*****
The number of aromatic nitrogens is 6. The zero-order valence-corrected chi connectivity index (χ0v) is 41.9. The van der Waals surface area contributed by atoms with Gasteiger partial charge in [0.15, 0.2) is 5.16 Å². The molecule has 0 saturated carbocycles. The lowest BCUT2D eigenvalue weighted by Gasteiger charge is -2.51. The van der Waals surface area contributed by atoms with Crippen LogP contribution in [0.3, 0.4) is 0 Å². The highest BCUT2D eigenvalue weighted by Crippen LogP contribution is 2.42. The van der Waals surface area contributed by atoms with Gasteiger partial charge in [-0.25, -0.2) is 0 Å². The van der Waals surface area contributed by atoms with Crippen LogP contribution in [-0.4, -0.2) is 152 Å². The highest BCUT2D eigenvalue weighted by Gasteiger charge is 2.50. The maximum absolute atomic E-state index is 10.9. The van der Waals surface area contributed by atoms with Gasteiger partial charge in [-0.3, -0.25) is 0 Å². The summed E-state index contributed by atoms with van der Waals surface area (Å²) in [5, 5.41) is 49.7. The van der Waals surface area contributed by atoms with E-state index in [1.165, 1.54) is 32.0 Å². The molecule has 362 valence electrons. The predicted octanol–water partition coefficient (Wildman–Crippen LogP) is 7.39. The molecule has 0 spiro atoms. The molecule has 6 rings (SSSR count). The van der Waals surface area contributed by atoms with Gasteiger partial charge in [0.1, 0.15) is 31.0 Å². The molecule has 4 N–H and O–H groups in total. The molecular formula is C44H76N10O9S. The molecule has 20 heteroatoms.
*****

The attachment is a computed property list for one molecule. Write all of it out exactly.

The number of aromatic nitrogens is 6. The zero-order valence-corrected chi connectivity index (χ0v) is 41.9. The van der Waals surface area contributed by atoms with Gasteiger partial charge in [0.15, 0.2) is 5.16 Å². The molecule has 0 saturated carbocycles. The lowest BCUT2D eigenvalue weighted by Gasteiger charge is -2.51. The van der Waals surface area contributed by atoms with Crippen LogP contribution in [0.3, 0.4) is 0 Å². The highest BCUT2D eigenvalue weighted by Crippen LogP contribution is 2.42. The van der Waals surface area contributed by atoms with Gasteiger partial charge in [-0.25, -0.2) is 0 Å². The van der Waals surface area contributed by atoms with Crippen LogP contribution in [-0.4, -0.2) is 152 Å². The highest BCUT2D eigenvalue weighted by Gasteiger charge is 2.50. The maximum absolute atomic E-state index is 10.9. The van der Waals surface area contributed by atoms with Gasteiger partial charge in [-0.3, -0.25) is 0 Å². The summed E-state index contributed by atoms with van der Waals surface area (Å²) in [5, 5.41) is 49.7. The van der Waals surface area contributed by atoms with E-state index in [1.165, 1.54) is 32.0 Å². The molecule has 362 valence electrons. The predicted octanol–water partition coefficient (Wildman–Crippen LogP) is 7.39. The molecule has 0 spiro atoms. The molecule has 6 rings (SSSR count). The van der Waals surface area contributed by atoms with Gasteiger partial charge in [0.1, 0.15) is 31.0 Å². The molecule has 4 N–H and O–H groups in total. The molecular formula is C44H76N10O9S. The molecule has 20 heteroatoms.